The last article “Does amount of light really matter?” invited some valuable comments and brought in some new ways of seeing exposure. Before we delve into the effects, let’s review some of the user comments we received:
I think that amount of light have also a direct impact in color saturation
If you have people in a sunset situation, do you want them illuminated or silhouetted? Two very different lighting scenarios with two very different outcomes.
At times the amount of light does matter, others it’s direction, and yet in another situation neither are hinging factors. This may be the mystery and art of photography and the very reason for a lack of a cut-and-dry ‘do it like this’, ‘if-this then-that’ formula to making a great photo.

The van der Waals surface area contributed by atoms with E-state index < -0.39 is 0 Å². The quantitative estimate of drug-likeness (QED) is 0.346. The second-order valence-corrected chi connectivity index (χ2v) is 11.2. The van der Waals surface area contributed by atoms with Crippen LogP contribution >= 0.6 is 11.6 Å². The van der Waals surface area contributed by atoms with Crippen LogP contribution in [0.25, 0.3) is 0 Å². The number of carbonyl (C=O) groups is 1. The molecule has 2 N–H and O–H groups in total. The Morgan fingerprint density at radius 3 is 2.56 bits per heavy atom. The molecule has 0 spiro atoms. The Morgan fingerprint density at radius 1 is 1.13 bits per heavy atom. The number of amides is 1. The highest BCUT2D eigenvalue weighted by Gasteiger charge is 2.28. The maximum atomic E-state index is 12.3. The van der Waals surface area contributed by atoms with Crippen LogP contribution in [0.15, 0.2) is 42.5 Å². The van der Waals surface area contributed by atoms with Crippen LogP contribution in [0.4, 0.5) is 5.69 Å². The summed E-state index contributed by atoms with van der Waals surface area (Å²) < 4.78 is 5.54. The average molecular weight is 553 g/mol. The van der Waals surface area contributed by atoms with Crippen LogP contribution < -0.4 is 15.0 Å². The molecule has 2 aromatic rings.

I noticed that after a certain hour afternoon or evening, when the light becomes dimmer the colors loose their vibrance.
— Gavril Margittai
These are just some of the ways of looking at effects of amount of light. Let’s try to understand the relationship of amount of light & Exposure.
As we understand that shooting a photograph entirely depends on the amount of light goes through the lens (TTL) and falls on the sensor of the camera. Now possibly, there can be three kinds of exposure to the sensor of the camera. First is the insufficient amount of light, known as underexposure. Second is more than sufficient amount of light, known as overexposure. And the last is the optimal exposure — the ideal amount of light required to make the exposure.